In Wake of Philips Recall, Patients Still Waiting for Sleep Apnea Devices

More than a year after the start of a recall now involving more than 5 million breathing devices, doctors and patients are still feeling the effects as manufacturer Philips continues to remedy machines and weathers scrutiny from federal agencies.

The recall by subsidiary Philips Respironics has affected certain continuous positive airway pressure (CPAP) and bilevel positive airway pressure (BiPAP) machines and mechanical ventilators mainly due to potential health risks from polyester-based polyurethane (PE-PUR) sound abatement foam that was used in the machines.

Philips said at the time of the recall that the foam could degrade into particles that could enter the device’s air pathway and be ingested by the user, and that it could off-gas certain chemicals.

The issues, the company said at the time, could result in serious injury that could be life-threatening, cause permanent impairment, and/or require medical intervention. Potential health risks of particulate or chemical exposure range from irritation to toxic and carcinogenic effects, the company said.

Although the recall initially applied to between 3 and 4 million machines, that number has since grown to 5.5 million, according to the company.

Recalling such a mass of critical devices has posed several challenges. Philips still has work to do on a sprawling repair and replacement program, and federal agencies have continued to monitor the company’s progress and communications. On top of that, Philips has agreed to pay $24 million to settle kickback allegations that were being investigated by the US Department of Justice (DOJ). Those allegations were unrelated to the recall and were originally brought by a whistleblower employee. (See this related story on Philips’ run-ins with the DOJ.)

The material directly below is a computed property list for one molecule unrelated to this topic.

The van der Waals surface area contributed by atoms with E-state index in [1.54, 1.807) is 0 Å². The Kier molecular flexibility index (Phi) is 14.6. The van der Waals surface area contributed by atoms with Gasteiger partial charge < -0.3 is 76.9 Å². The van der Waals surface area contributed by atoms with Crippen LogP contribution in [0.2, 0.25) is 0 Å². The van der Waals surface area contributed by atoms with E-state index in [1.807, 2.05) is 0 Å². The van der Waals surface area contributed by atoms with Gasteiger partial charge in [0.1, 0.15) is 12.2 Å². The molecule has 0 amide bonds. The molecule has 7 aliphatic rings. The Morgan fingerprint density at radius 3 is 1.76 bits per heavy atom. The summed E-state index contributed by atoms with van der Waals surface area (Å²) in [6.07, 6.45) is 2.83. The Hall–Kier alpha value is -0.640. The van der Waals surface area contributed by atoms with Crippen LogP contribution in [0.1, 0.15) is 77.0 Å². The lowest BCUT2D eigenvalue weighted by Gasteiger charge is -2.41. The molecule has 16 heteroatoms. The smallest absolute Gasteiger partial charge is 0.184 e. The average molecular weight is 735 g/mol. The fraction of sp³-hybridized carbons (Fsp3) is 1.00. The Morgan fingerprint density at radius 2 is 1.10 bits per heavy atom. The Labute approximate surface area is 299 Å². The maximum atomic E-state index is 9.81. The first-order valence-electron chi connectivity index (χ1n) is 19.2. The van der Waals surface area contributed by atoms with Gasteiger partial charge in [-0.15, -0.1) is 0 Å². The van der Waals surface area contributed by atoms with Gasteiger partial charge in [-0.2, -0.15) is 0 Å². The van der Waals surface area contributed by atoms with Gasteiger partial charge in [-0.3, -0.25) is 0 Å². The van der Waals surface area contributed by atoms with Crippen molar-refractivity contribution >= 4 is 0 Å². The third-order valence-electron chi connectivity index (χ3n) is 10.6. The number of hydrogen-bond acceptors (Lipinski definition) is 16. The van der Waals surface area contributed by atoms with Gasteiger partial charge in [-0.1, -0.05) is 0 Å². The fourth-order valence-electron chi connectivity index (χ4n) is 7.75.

All the while, doctors and patients remain concerned about an ongoing backlog of breathing devices.

“It’s had a very wide-ranging set of impacts on sleep medicine practice, and more importantly, for patients,” said Shannon Sullivan, MD, a pediatric sleep medicine specialist in California and chair of the American Academy of Sleep Medicine’s public safety committee. “There were more than 5 million devices recalled worldwide. Many, many, many of our patients use these types of devices.”

“We have patients who are still waiting,” Sullivan told MedPage Today. “So, that’s a big problem. What do you do with these patients?”

What Went Wrong?

Philips announced the initial recall in June 2021, regarding the PE-PUR foam issues with certain CPAP and BiPAP machines and ventilators. Over the course of the next year-and-a-half, the FDA announced a handful of other recalls of Philips devices due to problems with high-flow therapy software, expired adhesive, power fluctuation, plastic pieces, and mask magnets.

In an inspection report released by the FDA in November 2021, the agency said it found Philips had been aware of potential issues with the foam used in certain breathing devices prior to the June 2021 recall. The report said executives had been aware of potential foam degradation issues with the machines since at least January 31, 2020. Indeed, field reports and complaints had prompted testing of the foam material as far back as 2016, it concluded.

The FDA told MedPage Today it has received more than 69,000 medical device reports (MDRs) — including 168 reports of death — associated with the PE-PUR foam breakdown or suspected foam breakdown since April 2021.

From April 2021 through April 2022, the FDA received more than 21,000 MDRs — including 124 reports of death — associated with the PE-PUR foam breakdown or suspected foam breakdown, an agency spokesperson said. And from May 1 through July 31 of this year, the FDA received more than 48,000 MDRs, including 44 reports of death.

“The FDA’s in-depth review and analysis of these new MDRs will include examining the possible reasons for the increased number of reports during this time,” the spokesperson said, noting that the agency received both mandatory reports from Philips and voluntary reports from health professionals , consumers, and patients.

The spokesperson said a “wide range of injuries” are reported in these MDRs, including cancer, pneumonia, asthma, other respiratory problems, infection, headache, cough, dyspnea, dizziness, nodules, and chest pain.